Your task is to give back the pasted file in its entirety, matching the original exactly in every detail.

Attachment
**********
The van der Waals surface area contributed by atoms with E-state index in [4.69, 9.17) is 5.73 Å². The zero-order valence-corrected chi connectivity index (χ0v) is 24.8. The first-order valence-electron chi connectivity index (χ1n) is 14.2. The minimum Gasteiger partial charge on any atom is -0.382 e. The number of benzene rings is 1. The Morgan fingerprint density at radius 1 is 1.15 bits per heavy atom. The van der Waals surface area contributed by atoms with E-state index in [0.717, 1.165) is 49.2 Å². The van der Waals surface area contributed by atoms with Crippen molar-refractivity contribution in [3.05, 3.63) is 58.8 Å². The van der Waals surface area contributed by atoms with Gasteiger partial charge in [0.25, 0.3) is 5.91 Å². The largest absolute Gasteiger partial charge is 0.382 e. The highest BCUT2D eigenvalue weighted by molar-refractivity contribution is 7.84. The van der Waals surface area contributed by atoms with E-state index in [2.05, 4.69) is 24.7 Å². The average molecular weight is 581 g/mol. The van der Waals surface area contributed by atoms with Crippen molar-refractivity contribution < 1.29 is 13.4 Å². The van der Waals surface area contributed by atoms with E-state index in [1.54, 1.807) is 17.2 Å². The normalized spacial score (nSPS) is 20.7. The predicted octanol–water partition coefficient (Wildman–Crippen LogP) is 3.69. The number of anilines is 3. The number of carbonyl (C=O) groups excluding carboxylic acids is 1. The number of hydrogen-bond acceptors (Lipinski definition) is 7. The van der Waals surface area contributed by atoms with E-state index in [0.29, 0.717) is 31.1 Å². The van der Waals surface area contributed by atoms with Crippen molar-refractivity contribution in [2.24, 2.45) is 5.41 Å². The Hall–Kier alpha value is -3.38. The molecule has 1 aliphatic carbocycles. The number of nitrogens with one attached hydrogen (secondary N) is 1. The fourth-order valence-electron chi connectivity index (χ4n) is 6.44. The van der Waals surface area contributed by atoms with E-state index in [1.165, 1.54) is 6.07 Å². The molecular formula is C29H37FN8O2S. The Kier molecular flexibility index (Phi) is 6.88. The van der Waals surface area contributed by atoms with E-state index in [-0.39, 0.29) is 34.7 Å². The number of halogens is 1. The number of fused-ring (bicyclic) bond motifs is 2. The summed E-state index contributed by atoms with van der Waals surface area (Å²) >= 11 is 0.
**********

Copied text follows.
The van der Waals surface area contributed by atoms with E-state index in [4.69, 9.17) is 5.73 Å². The zero-order valence-corrected chi connectivity index (χ0v) is 24.8. The first-order valence-electron chi connectivity index (χ1n) is 14.2. The minimum Gasteiger partial charge on any atom is -0.382 e. The number of benzene rings is 1. The Morgan fingerprint density at radius 1 is 1.15 bits per heavy atom. The van der Waals surface area contributed by atoms with E-state index in [0.717, 1.165) is 49.2 Å². The van der Waals surface area contributed by atoms with Crippen molar-refractivity contribution in [3.05, 3.63) is 58.8 Å². The van der Waals surface area contributed by atoms with Gasteiger partial charge in [0.25, 0.3) is 5.91 Å². The largest absolute Gasteiger partial charge is 0.382 e. The highest BCUT2D eigenvalue weighted by molar-refractivity contribution is 7.84. The van der Waals surface area contributed by atoms with E-state index in [2.05, 4.69) is 24.7 Å². The average molecular weight is 581 g/mol. The van der Waals surface area contributed by atoms with Crippen molar-refractivity contribution < 1.29 is 13.4 Å². The van der Waals surface area contributed by atoms with E-state index in [1.54, 1.807) is 17.2 Å². The normalized spacial score (nSPS) is 20.7. The predicted octanol–water partition coefficient (Wildman–Crippen LogP) is 3.69. The number of anilines is 3. The number of carbonyl (C=O) groups excluding carboxylic acids is 1. The number of hydrogen-bond acceptors (Lipinski definition) is 7. The van der Waals surface area contributed by atoms with E-state index in [0.29, 0.717) is 31.1 Å². The van der Waals surface area contributed by atoms with Crippen molar-refractivity contribution in [2.24, 2.45) is 5.41 Å². The Hall–Kier alpha value is -3.38. The molecule has 1 aliphatic carbocycles. The number of nitrogens with one attached hydrogen (secondary N) is 1. The fourth-order valence-electron chi connectivity index (χ4n) is 6.44. The van der Waals surface area contributed by atoms with E-state index in [1.165, 1.54) is 6.07 Å². The molecular formula is C29H37FN8O2S. The Kier molecular flexibility index (Phi) is 6.88. The van der Waals surface area contributed by atoms with E-state index in [-0.39, 0.29) is 34.7 Å². The number of halogens is 1. The number of fused-ring (bicyclic) bond motifs is 2. The summed E-state index contributed by atoms with van der Waals surface area (Å²) >= 11 is 0.